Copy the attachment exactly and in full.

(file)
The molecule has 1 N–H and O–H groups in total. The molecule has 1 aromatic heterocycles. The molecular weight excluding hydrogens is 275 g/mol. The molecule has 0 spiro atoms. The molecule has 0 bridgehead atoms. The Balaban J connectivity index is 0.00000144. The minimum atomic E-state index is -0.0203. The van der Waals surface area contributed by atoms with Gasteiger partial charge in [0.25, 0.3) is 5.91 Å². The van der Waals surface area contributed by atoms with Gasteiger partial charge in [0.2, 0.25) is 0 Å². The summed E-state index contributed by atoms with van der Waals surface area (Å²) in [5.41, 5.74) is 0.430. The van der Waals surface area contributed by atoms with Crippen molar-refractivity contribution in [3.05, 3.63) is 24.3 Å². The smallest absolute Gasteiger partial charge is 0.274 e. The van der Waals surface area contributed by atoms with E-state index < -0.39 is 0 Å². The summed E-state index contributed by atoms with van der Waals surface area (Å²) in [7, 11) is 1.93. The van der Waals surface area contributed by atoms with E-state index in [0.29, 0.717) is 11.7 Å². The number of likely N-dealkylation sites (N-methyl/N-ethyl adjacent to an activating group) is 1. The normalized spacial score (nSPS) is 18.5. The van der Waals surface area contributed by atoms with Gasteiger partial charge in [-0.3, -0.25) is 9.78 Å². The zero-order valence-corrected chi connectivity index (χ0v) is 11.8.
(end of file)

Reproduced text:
The molecule has 1 N–H and O–H groups in total. The molecule has 1 aromatic heterocycles. The molecular weight excluding hydrogens is 275 g/mol. The molecule has 0 spiro atoms. The molecule has 0 bridgehead atoms. The Balaban J connectivity index is 0.00000144. The minimum atomic E-state index is -0.0203. The van der Waals surface area contributed by atoms with Gasteiger partial charge in [0.25, 0.3) is 5.91 Å². The van der Waals surface area contributed by atoms with Gasteiger partial charge in [0.2, 0.25) is 0 Å². The summed E-state index contributed by atoms with van der Waals surface area (Å²) in [5.41, 5.74) is 0.430. The van der Waals surface area contributed by atoms with Crippen molar-refractivity contribution in [3.05, 3.63) is 24.3 Å². The smallest absolute Gasteiger partial charge is 0.274 e. The van der Waals surface area contributed by atoms with E-state index < -0.39 is 0 Å². The summed E-state index contributed by atoms with van der Waals surface area (Å²) in [7, 11) is 1.93. The van der Waals surface area contributed by atoms with E-state index in [0.29, 0.717) is 11.7 Å². The number of likely N-dealkylation sites (N-methyl/N-ethyl adjacent to an activating group) is 1. The normalized spacial score (nSPS) is 18.5. The van der Waals surface area contributed by atoms with Gasteiger partial charge in [-0.3, -0.25) is 9.78 Å². The zero-order valence-corrected chi connectivity index (χ0v) is 11.8.